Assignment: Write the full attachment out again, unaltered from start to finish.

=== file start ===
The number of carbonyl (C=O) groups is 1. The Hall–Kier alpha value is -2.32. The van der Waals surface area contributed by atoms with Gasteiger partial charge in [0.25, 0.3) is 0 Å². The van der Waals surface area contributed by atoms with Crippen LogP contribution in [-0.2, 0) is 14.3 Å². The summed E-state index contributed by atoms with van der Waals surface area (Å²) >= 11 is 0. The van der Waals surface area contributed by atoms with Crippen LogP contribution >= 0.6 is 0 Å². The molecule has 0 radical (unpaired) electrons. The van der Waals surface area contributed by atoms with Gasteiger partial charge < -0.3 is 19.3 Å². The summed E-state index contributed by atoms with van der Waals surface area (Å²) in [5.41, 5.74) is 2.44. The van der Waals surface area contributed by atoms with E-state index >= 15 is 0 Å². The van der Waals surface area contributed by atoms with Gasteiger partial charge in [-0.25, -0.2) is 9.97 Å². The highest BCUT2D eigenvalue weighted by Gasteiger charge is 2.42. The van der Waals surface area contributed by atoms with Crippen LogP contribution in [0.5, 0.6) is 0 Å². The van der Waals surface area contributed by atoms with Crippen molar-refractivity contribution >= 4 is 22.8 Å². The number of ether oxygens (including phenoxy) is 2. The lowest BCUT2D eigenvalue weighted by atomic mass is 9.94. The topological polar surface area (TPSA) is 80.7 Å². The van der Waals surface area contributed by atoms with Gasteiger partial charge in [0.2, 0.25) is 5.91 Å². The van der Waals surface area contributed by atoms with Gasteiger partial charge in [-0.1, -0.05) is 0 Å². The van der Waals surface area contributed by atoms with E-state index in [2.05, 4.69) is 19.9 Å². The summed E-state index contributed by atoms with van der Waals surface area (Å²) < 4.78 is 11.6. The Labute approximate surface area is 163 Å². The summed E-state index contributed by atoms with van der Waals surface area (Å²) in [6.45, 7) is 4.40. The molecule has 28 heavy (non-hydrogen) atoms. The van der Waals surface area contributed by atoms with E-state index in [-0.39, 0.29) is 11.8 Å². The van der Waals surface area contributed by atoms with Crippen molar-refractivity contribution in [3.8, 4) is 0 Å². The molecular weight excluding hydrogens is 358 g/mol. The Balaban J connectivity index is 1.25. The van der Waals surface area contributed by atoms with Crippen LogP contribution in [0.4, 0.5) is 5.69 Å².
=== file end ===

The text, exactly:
The number of carbonyl (C=O) groups is 1. The Hall–Kier alpha value is -2.32. The van der Waals surface area contributed by atoms with Gasteiger partial charge in [0.25, 0.3) is 0 Å². The van der Waals surface area contributed by atoms with Crippen LogP contribution in [-0.2, 0) is 14.3 Å². The summed E-state index contributed by atoms with van der Waals surface area (Å²) >= 11 is 0. The van der Waals surface area contributed by atoms with Crippen LogP contribution >= 0.6 is 0 Å². The molecule has 0 radical (unpaired) electrons. The van der Waals surface area contributed by atoms with Gasteiger partial charge < -0.3 is 19.3 Å². The summed E-state index contributed by atoms with van der Waals surface area (Å²) in [5.41, 5.74) is 2.44. The van der Waals surface area contributed by atoms with E-state index >= 15 is 0 Å². The van der Waals surface area contributed by atoms with Gasteiger partial charge in [-0.25, -0.2) is 9.97 Å². The highest BCUT2D eigenvalue weighted by Gasteiger charge is 2.42. The van der Waals surface area contributed by atoms with Crippen LogP contribution in [0.5, 0.6) is 0 Å². The van der Waals surface area contributed by atoms with Crippen molar-refractivity contribution >= 4 is 22.8 Å². The number of ether oxygens (including phenoxy) is 2. The lowest BCUT2D eigenvalue weighted by atomic mass is 9.94. The topological polar surface area (TPSA) is 80.7 Å². The van der Waals surface area contributed by atoms with Gasteiger partial charge in [0.2, 0.25) is 5.91 Å². The van der Waals surface area contributed by atoms with Gasteiger partial charge in [-0.1, -0.05) is 0 Å². The van der Waals surface area contributed by atoms with E-state index in [2.05, 4.69) is 19.9 Å². The summed E-state index contributed by atoms with van der Waals surface area (Å²) < 4.78 is 11.6. The Labute approximate surface area is 163 Å². The summed E-state index contributed by atoms with van der Waals surface area (Å²) in [6.45, 7) is 4.40. The molecule has 28 heavy (non-hydrogen) atoms. The van der Waals surface area contributed by atoms with E-state index in [-0.39, 0.29) is 11.8 Å². The van der Waals surface area contributed by atoms with Crippen molar-refractivity contribution in [3.8, 4) is 0 Å². The molecular weight excluding hydrogens is 358 g/mol. The Balaban J connectivity index is 1.25. The van der Waals surface area contributed by atoms with Crippen LogP contribution in [0.4, 0.5) is 5.69 Å².